Maxed out 

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Whistler ought to be a town of vibrant neighbourhoods filled with a diverse mix of those kids, some of whom are lucky enough or in debt enough to own a home, many of whom rent suites in homes, some of whom live in "managed" housing and a whack of whom live in employee housing.

The most crucial element of our "healthy" resort is the energy that mix brings to the destination tourist experience. You see, we live our guests’ dream. For a week or two, they want to share in it, they want to be us. Our mountains are a bit better than a lot of other resorts, our cute pedestrian village is more cozy. But the energy of our people is what defines the Whistler experience. It’s our competitive advantage. We act like we have a stake in this town because we live in this town. Threaten that and you threaten our success.

One of the tricks we need to master is how to keep our neighbourhoods from sliding headlong into the dark, empty scenario. One way to fail miserably at this trick is to keep on doing what we’ve been doing… nothing. Every time we let someone walk into an existing neighbourhood, plop down a wad of dough, bring in a bulldozer and raze a house and suite only to build their "dream" home, sans suite, we’re letting them destroy our shared vision. They’re not buying into our community – they’re destroying it. They have their own dream and it ain’t the same one we’re trying to share and build.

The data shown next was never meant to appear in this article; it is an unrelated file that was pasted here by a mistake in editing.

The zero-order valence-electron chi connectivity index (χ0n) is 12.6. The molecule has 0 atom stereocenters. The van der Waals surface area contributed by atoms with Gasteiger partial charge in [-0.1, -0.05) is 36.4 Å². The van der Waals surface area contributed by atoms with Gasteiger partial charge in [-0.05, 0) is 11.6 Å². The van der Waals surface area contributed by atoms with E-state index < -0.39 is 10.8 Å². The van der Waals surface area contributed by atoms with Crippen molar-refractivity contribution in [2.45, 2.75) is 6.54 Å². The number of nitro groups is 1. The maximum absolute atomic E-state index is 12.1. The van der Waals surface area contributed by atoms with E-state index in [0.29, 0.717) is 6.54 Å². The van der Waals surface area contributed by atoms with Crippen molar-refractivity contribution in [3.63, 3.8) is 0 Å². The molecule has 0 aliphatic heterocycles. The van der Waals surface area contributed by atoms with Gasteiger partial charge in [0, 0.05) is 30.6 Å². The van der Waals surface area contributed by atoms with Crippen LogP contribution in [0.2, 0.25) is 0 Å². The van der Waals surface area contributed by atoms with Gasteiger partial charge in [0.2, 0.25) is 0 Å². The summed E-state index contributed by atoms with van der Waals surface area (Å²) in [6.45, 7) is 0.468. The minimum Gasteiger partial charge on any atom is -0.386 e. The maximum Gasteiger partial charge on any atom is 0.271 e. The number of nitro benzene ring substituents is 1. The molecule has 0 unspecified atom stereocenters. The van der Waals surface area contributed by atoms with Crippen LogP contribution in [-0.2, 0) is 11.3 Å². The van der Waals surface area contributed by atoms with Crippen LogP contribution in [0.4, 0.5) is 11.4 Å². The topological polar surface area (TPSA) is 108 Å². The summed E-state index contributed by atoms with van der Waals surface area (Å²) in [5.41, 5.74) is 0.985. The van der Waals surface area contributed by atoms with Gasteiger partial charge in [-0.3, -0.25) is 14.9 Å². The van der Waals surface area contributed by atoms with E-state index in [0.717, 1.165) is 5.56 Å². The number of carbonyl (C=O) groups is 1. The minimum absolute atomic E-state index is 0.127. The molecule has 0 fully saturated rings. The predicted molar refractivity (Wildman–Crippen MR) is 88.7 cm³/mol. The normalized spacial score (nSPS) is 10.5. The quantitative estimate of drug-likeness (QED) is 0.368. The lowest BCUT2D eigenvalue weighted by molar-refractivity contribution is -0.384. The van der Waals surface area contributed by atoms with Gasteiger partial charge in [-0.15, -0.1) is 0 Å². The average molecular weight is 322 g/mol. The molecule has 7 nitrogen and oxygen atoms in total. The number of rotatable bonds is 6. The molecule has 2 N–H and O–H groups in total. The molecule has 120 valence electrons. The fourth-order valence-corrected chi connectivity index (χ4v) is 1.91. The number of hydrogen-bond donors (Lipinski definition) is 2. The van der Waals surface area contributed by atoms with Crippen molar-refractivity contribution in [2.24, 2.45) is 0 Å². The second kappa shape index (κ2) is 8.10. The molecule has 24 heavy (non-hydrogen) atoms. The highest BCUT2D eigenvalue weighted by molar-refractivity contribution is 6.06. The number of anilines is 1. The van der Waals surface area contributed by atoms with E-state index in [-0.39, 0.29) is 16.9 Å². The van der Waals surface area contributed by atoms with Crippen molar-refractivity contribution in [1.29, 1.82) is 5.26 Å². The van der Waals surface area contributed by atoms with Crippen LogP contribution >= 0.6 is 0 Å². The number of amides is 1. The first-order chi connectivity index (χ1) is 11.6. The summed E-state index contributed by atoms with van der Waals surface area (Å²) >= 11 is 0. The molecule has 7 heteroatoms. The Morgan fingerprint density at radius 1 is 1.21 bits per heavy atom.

So how do we stop them?

Make ’em build a suite to replace the one they’ve destroyed. Right there on the same spot. Make ’em rent it to a worker bee. Or make ’em let the housing authority do it if they can’t seem to find the time themselves. No wiggle room. No cash in lieu. No exceptions.

Some would say that’s draconian. Some would say it’s downright commie. Some would say it’s tramping on property rights.


The rights being tramped on are our rights, as a community, to protect the very thing that’s made us successful and will keep us successful in the future. They’re being tramped on by people who don’t want to share the vision with us. They’re being tramped on by people who would, by and large, be just as happy investing their money in any town they thought they’d earn a decent return in, destination resort or not.

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